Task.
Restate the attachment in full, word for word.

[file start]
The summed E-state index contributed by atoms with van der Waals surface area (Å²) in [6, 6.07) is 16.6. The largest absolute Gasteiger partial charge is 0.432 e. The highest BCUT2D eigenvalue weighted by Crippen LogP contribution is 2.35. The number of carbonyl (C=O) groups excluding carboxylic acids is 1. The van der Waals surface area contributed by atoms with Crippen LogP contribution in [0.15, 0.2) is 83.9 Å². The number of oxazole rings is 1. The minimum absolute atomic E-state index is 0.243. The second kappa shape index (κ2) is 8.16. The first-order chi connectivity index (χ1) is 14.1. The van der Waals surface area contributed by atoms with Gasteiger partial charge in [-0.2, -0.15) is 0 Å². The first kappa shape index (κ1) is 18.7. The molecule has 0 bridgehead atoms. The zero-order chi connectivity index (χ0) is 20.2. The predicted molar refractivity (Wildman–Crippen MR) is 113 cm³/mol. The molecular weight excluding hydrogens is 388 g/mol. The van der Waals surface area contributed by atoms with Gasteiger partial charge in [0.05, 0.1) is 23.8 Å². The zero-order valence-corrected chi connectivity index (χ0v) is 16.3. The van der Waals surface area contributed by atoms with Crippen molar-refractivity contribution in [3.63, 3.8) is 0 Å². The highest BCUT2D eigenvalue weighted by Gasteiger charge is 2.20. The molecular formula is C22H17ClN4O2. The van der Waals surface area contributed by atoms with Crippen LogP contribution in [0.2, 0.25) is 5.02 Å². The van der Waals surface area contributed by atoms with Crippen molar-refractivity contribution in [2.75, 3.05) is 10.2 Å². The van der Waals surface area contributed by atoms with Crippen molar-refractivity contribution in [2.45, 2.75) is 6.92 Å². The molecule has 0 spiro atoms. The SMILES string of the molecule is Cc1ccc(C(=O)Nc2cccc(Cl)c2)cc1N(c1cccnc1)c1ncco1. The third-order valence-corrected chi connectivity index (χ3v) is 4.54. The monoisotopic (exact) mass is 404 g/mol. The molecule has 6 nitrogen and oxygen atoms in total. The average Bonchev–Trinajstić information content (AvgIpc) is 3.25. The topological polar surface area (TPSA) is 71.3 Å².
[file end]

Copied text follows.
The summed E-state index contributed by atoms with van der Waals surface area (Å²) in [6, 6.07) is 16.6. The largest absolute Gasteiger partial charge is 0.432 e. The highest BCUT2D eigenvalue weighted by Crippen LogP contribution is 2.35. The number of carbonyl (C=O) groups excluding carboxylic acids is 1. The van der Waals surface area contributed by atoms with Crippen LogP contribution in [0.15, 0.2) is 83.9 Å². The number of oxazole rings is 1. The minimum absolute atomic E-state index is 0.243. The second kappa shape index (κ2) is 8.16. The first-order chi connectivity index (χ1) is 14.1. The van der Waals surface area contributed by atoms with Gasteiger partial charge in [-0.2, -0.15) is 0 Å². The first kappa shape index (κ1) is 18.7. The molecule has 0 bridgehead atoms. The zero-order chi connectivity index (χ0) is 20.2. The predicted molar refractivity (Wildman–Crippen MR) is 113 cm³/mol. The molecular weight excluding hydrogens is 388 g/mol. The van der Waals surface area contributed by atoms with Gasteiger partial charge in [0.05, 0.1) is 23.8 Å². The zero-order valence-corrected chi connectivity index (χ0v) is 16.3. The van der Waals surface area contributed by atoms with Crippen molar-refractivity contribution in [3.63, 3.8) is 0 Å². The highest BCUT2D eigenvalue weighted by Gasteiger charge is 2.20. The molecular formula is C22H17ClN4O2. The van der Waals surface area contributed by atoms with Crippen LogP contribution in [0.2, 0.25) is 5.02 Å². The van der Waals surface area contributed by atoms with Crippen molar-refractivity contribution in [2.75, 3.05) is 10.2 Å². The van der Waals surface area contributed by atoms with Crippen molar-refractivity contribution in [2.45, 2.75) is 6.92 Å². The molecule has 0 spiro atoms. The SMILES string of the molecule is Cc1ccc(C(=O)Nc2cccc(Cl)c2)cc1N(c1cccnc1)c1ncco1. The third-order valence-corrected chi connectivity index (χ3v) is 4.54. The monoisotopic (exact) mass is 404 g/mol. The molecule has 6 nitrogen and oxygen atoms in total. The average Bonchev–Trinajstić information content (AvgIpc) is 3.25. The topological polar surface area (TPSA) is 71.3 Å².